FOR IMMEDIATE RELEASE Contact: Lawrence Hajna (609) 984-1795
November 27, 2017 Robert Geist (609) 292-2994
www.nj.gov/dep Caryn Shinske (609) 984-1795
NEW JERSEY JOINS INTERSTATE WILDLIFE VIOLATOR COMPACT
EFFECTIVE DECEMBER 1
(17/P110) TRENTON – The New Jersey Division of Fish and Wildlife will have a new tool to use in its ongoing efforts to enforce wildlife laws as the state joins the Interstate Wildlife Violator Compact, Department of Environmental Protection Commissioner Bob Martin announced today.
The compact – first developed in western states in the mid-1980s – recognizes the importance of deterrence through the suspension of hunting, fishing, and trapping licenses and privileges in all member states resulting from violations concerning the pursuit, possession or taking of a wide range of wildlife, including mammals, birds, fish, reptiles, amphibians, mollusks, shellfish, and crustaceans. New Jersey’s membership will begin on December 1.
“This cooperative and proactive interstate strategy will greatly enhance our Division of Fish and Wildlife’s ability to protect and manage our wildlife resources,” said Commissioner Martin. “Any person who has their license privileges suspended in one member state may now also have them suspended in all other member states. In addition, the compact prevents convicted poachers who are under revocation in one state from hunting, fishing, or trapping in other states.”
For the purposes of the compact, the term “license” means any license, permit, or other public document which conveys to the person to whom it was issued the privilege of pursuing, possessing, or taking any wildlife regulated by statute, law, regulation, ordinance, or administrative rule of a participating state.
In New Jersey this definition includes but is not limited to: all-around sportsman, firearm hunting, trapping, bow and arrow, freshwater fishing, recreational crab pot, non-commercial crab dredge and shellfish licenses, various hunting and trapping permits, pheasant & quail and New Jersey waterfowl stamps, striped bass bonus tags, and saltwater registry certificates.
License and privilege suspensions resulting from wildlife violations committed on or after December 1, 2017 in New Jersey may result in the reciprocal suspension of license privileges in member states. If a person plans to hunt, fish, or trap in another state, and has a license privilege suspension in New Jersey, it is their responsibility to contact the other state to verify if they may legally hunt, fish, or trap there.
New Jersey residents who fail to comply with the terms of a citation or summons issued for a wildlife violation in another member state may face a $50 fine and the suspension of all privileges to take or possess wildlife in New Jersey until the citation has been satisfied. Failing to appear in court or to otherwise answer a ticket or summons issued for such violations will also result in license, permit, and privilege suspension.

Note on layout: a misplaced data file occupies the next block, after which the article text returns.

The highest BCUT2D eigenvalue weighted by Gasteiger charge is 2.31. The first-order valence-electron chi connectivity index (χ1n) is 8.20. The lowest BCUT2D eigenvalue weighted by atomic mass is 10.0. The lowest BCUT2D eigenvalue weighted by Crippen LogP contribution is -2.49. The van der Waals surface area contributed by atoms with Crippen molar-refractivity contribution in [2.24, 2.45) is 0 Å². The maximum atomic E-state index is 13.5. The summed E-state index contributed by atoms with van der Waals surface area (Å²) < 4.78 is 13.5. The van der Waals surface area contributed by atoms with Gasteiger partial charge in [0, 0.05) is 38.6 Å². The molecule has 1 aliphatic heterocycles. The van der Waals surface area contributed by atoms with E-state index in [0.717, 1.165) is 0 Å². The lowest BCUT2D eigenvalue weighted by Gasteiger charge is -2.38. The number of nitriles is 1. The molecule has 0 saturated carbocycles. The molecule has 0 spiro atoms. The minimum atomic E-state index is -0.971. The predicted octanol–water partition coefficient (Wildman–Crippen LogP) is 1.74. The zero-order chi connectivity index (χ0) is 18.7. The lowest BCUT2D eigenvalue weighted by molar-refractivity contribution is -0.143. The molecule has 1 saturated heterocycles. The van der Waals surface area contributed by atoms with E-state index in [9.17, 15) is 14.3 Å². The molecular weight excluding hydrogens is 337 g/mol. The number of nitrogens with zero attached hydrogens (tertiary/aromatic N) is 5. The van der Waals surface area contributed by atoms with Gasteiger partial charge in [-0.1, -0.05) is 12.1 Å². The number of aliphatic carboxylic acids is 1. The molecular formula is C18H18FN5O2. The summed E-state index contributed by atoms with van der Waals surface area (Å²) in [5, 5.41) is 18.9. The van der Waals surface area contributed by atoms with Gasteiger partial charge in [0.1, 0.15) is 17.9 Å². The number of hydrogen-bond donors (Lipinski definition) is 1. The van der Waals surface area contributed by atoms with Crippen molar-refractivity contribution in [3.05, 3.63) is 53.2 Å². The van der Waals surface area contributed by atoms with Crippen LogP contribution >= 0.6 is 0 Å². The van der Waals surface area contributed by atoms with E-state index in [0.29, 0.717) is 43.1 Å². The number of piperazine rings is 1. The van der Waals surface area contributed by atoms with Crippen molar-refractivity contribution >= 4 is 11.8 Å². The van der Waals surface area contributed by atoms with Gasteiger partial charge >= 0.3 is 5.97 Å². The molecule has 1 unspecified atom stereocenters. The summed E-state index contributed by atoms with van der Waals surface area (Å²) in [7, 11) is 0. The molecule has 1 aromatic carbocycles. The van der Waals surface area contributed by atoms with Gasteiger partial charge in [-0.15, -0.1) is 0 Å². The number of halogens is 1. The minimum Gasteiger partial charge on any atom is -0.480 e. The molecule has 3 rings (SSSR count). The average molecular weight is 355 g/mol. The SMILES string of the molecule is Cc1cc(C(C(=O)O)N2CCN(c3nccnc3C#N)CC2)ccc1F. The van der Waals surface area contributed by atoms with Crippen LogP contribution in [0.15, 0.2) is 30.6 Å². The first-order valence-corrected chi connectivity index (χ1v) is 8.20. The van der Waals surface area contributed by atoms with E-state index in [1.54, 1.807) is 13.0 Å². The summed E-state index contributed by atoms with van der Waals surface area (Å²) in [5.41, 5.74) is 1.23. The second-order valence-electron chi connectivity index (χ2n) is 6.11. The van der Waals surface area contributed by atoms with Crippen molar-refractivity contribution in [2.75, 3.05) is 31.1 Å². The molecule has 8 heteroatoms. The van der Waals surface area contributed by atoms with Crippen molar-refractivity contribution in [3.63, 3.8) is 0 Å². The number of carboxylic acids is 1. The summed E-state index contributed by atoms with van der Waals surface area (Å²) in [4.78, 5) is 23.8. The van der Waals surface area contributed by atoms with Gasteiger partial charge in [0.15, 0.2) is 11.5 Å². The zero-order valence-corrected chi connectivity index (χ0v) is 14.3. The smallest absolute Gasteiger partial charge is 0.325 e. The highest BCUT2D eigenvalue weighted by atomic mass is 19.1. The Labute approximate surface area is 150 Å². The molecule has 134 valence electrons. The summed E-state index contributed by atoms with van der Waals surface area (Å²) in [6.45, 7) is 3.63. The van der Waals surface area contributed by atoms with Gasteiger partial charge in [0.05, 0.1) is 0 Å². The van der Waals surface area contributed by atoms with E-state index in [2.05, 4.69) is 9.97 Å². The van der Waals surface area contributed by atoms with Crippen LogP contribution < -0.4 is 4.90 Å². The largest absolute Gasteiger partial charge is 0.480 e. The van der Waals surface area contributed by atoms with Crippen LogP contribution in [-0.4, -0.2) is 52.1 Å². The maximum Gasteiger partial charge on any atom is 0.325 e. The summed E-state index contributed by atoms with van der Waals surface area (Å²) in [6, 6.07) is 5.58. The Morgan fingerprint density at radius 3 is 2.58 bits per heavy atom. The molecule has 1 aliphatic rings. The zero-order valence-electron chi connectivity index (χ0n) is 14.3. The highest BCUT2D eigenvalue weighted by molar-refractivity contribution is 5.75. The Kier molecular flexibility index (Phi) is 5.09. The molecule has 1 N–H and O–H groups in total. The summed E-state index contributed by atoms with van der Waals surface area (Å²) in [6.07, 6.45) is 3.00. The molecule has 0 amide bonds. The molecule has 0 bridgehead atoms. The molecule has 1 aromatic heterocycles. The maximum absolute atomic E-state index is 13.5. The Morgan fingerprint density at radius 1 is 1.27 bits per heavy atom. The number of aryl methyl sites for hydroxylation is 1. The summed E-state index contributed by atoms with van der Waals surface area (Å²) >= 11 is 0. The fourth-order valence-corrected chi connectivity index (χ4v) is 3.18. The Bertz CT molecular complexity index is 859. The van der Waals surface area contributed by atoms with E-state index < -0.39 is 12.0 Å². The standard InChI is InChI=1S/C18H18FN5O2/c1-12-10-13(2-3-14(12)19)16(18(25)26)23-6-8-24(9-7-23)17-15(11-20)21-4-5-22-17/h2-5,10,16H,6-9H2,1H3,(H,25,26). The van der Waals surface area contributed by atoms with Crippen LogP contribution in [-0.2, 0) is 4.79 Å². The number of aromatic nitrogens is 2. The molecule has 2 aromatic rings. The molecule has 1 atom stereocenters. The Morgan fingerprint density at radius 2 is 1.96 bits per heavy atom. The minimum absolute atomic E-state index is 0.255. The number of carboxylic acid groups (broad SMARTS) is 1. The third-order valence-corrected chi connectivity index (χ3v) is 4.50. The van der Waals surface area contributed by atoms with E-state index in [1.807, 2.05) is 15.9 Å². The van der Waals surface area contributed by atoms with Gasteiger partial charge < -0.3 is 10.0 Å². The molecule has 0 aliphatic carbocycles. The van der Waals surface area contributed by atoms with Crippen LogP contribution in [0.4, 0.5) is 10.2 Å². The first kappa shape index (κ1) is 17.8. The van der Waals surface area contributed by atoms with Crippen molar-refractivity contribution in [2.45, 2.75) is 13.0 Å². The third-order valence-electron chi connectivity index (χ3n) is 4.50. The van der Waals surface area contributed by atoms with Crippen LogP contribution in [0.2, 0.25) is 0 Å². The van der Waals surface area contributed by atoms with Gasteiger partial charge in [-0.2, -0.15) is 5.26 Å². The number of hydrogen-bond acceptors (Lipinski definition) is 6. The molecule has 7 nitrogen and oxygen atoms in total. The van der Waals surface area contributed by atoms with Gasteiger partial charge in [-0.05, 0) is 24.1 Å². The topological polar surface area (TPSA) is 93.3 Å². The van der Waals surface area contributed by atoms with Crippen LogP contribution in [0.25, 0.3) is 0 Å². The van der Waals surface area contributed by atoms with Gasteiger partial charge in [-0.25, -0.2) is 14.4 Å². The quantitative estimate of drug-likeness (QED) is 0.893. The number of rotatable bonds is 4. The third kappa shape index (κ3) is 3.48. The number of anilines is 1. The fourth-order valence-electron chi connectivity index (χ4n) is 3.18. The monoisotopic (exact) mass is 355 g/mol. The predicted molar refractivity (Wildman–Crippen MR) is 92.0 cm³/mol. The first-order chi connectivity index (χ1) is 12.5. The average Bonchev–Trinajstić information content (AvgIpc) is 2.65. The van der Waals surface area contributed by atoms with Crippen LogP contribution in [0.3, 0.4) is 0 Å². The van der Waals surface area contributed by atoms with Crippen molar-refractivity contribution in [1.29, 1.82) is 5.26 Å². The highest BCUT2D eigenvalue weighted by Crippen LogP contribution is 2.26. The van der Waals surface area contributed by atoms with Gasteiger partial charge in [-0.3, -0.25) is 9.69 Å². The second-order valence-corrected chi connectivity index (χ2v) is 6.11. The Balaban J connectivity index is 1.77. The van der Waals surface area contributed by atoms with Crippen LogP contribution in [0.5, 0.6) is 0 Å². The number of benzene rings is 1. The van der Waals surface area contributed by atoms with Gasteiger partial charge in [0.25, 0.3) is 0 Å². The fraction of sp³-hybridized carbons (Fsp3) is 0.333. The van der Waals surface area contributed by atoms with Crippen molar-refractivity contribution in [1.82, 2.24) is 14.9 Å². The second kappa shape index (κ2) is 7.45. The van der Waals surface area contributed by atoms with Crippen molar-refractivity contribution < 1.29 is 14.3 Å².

“Our agency has been charged with managing New Jersey’s wildlife resources for 125 years and we take this responsibility very seriously,” said Division of Fish and Wildlife Director Larry Herrighty. “Joining the compact protects New Jersey’s wildlife resources and that of member states by deterring violators from continuing their illegal activities and sends a clear message to all that such behavior will not be tolerated.”
The concept of a wildlife violator compact was first advanced in the early 1980s by member states in the Western Association of Fish and Wildlife Agencies. In 1985 draft compacts were developed independently in Colorado and Nevada. Subsequently, these drafts were merged and the Interstate Wildlife Violator Compact was created.
More information on the Compact, including which states are members and which violations with prescribed suspensions will be recognized in New Jersey and shared with member states is available on the Division of Fish and Wildlife website at: www.njfishandwildlife.com/violators_compact.htm
Cranford Achieves Sustainable Jersey Certification
Cranford, NJ (November 1, 2016) – Sustainable Jersey representatives have announced that Cranford has met the rigorous requirements of Sustainable Jersey certification and had been recertified as a Sustainable Community. Cranford is one of only 198 municipalities in the State that has attained certification. Cranford will be honored at the Sustainable Jersey Awards Luncheon on Tuesday, November 15, 2016 in Atlantic City with Mayor Andis Kalnins, Deputy Mayor Mary O’Connor, and Green Team Chair Nelson Dittmar accepting the award. Cranford had been previously certified in 2010 and 2013 for three years.
Mayor Kalnins said, “I am honored to accept the award on behalf of the Green Team and thank them for all of their efforts over the last year. This is a significant achievement and residents of Cranford should be proud that they live in a Sustainable Community.”
“Sustainable Jersey is incredibly proud of the 74 New Jersey towns that achieved certification this year,” said Donna Drewes, co-director of Sustainable Jersey. “The 198 Sustainable Jersey certified towns demonstrate leadership and are a testament to how much we can accomplish toward the long-term goal of a sustainable New Jersey.”
To become Sustainable Jersey certified, Cranford submitted documentation to show it had completed the required sustainability actions, meeting a minimum of 150 action points to be certified at the bronze level. In reaching 185 points, the Green Team had to complete at least 2 out of 11 priority action options. It was recognized for its Green Business Recognition Program and for the Township taking the Sustainable Land Use Pledge. In addition, it accomplished 16 other actions ranging from establishing a Green Business Recognition Program to its Anti-idling Education Program.
To get involved with Cranford’s Green Team and sustainable initiatives, please visit mygreencranford.org.